A historic vote on Friday has cleared the way for almost certain repeal of the death penalty in Colorado. The state senate voted 19–13 to advance SB20-100 to the Colorado House of Representatives, where experts and observers believe it will pass easily. Governor Jared Polis, a Democrat, is expected to sign the bill into law. Colorado is one of four states where the death penalty is currently under an official moratorium issued by a governor, but with SB20-100’s passage, it would become the 22nd to do away with capital punishment altogether.
The measure cleared this key hurdle with three Republicans voting in favor, all of whom co-sponsored the bill. Its most vocal opponent was a Democrat, Rhonda Fields, whose unusually personal stake in the outcome — the men convicted of murdering her son, Javan Fields, are two of the three inmates on Colorado’s death row today — has made her an outspoken advocate for capital punishment throughout her career in politics, according to the Denver Post. She spoke out against abolition once more on Thursday ahead of a key procedural vote, which was set to determine whether the bill would advance to a full senate ruling. But this time around, its proponents had the votes; Thursday’s outcome was seen as all but guaranteeing that SB20-100 would eventually become law.
The death penalty has been used with increased rarity in recent years. After reaching a high of 98 executions nationwide in 1999, the U.S. saw 25 in 2018, after decades of trending downward. The arguments against its use are familiar, and appear to be gaining a stronger foothold in conventional wisdom among officials and everyday people. For the first time since Gallup began polling the issue in the mid-1980s, it found last year that a substantial majority of Americans — 60 percent — preferred life imprisonment to capital punishment as a consequence for people convicted of murder.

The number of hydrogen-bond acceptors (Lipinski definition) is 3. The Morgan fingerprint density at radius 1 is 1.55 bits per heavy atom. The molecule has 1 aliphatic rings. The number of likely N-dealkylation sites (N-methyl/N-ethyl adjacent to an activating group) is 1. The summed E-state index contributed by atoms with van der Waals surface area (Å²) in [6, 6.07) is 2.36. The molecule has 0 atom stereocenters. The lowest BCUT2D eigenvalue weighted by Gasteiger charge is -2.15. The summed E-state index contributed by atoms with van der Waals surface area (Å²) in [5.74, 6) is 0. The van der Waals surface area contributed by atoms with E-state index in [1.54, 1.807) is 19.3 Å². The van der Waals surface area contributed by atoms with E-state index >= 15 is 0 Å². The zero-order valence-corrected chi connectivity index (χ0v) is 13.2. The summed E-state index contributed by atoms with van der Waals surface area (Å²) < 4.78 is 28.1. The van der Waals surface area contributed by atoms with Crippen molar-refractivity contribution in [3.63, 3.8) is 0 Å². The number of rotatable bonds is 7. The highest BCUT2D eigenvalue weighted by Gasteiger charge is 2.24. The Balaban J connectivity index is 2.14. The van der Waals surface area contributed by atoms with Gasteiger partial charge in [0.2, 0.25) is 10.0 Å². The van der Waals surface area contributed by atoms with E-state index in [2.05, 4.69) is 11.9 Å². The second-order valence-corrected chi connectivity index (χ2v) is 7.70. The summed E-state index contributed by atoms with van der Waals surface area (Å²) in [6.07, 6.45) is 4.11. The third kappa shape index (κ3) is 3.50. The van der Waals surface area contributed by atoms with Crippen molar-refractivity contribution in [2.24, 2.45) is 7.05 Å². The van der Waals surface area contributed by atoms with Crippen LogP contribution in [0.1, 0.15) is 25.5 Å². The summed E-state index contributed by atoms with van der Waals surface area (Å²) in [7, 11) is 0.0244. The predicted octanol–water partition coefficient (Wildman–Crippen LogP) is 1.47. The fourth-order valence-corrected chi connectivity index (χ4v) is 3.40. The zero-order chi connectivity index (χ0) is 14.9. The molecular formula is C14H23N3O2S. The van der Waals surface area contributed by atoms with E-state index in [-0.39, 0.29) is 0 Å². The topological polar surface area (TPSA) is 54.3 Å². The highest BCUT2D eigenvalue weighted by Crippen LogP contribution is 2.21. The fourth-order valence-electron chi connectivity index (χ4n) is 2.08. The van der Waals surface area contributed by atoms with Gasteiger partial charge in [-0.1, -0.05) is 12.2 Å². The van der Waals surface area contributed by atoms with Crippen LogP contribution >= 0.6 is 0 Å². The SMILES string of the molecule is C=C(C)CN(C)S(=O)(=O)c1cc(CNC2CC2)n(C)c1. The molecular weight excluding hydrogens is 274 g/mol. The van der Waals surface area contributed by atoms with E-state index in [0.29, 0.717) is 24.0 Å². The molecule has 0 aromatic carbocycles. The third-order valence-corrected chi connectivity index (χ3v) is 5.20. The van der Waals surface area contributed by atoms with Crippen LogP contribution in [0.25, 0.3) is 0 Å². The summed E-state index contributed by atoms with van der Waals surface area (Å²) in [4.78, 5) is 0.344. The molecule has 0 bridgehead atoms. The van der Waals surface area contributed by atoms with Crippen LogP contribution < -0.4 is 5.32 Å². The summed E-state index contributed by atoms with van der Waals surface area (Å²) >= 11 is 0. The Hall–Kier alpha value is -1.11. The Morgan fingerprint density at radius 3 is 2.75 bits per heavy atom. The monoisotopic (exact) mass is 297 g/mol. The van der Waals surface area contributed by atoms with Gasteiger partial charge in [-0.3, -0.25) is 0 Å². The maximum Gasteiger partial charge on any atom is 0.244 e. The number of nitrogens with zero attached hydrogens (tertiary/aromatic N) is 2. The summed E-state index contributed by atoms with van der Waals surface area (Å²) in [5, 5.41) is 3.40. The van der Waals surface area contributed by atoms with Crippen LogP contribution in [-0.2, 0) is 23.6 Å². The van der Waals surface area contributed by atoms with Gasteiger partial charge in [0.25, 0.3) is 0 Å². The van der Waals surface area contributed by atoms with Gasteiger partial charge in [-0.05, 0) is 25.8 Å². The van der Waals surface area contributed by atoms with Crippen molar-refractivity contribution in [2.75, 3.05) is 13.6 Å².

Among the most frequent knocks against the death penalty, aside from the hypocrisy and moral dubiety of using murder to punish murder, is that it’s defined by bigotry and inconsistency. Its application tends to be racist — black people comprise 34 percent of those executed in the U.S. since 1976, despite being 13 percent of the general population; all three men on Colorado’s death row today are black, in a state that’s 87 percent white. And its capacity for error is astounding: A 2014 study from the National Academy of Sciences estimated that, at the current rate at which death-row inmates are being exonerated, 4.1 percent of people currently sentenced to die nationally will be found to have been innocent or given an unfair trial. Not to mention that the U.S. is an outlier in its use. We are the only advanced economy in the world besides Japan to still apply it.
Critics also note that that capital punishment is expensive and often torturous — the use of painful lethal-injection drugs has generated several legal challenges on the basis that it violates the Eighth Amendment. Paired with the fact that there’s no evidence that the death penalty deters crime, its continued use is defined by a logical dissonance on the part of its supporters. The Pew Research Center found in 2015 that nearly two-thirds of Americans felt that capital punishment was morally justified, even though a comparable share acknowledged that there was some risk that innocent people would be executed, that racial minorities were more likely than white people to be sentenced to death, and that it wasn’t an effective deterrent.
But many of those objections are beside the point. A key reason for the death penalty’s survival is its potency as a political cudgel. Few stances have proved to benefit candidates as consistently as “tough on crime,” particularly where “crime” is seen as synonymous with black people. Executions are an easy way to bolster that image. Politics helps explain why President Trump and Attorney General William Barr opted to bring back the federal death penalty at the end of last year, after years of an unofficial moratorium. It mattered little to them that their offices had been flooded with letters of protest from family members of people who’d been murdered — the very victims on whose behalf they were claiming to advocate. Theirs was a decision rooted less in victims’ rights and needs than the display of power symbolized by killing, and the prospect of exciting supporters who are drawn to such an exercise.
By almost certainly eschewing this same rationale in the coming weeks, Colorado will preserve the slim ideological majority enjoyed by death penalty–opposed states today. Twenty-six in total have either abolished or placed a moratorium on executions, with California, Oregon, and Pennsylvania set to be the only outliers who’ve halted executions but fallen short of abolition. Friday’s vote was a victory for advocates and others who’ve fought to cure Colorado of its bloodlust. But it was also a rebuke of the logic that the exercises of power that provide the most cathartic release are therefore morally defensible.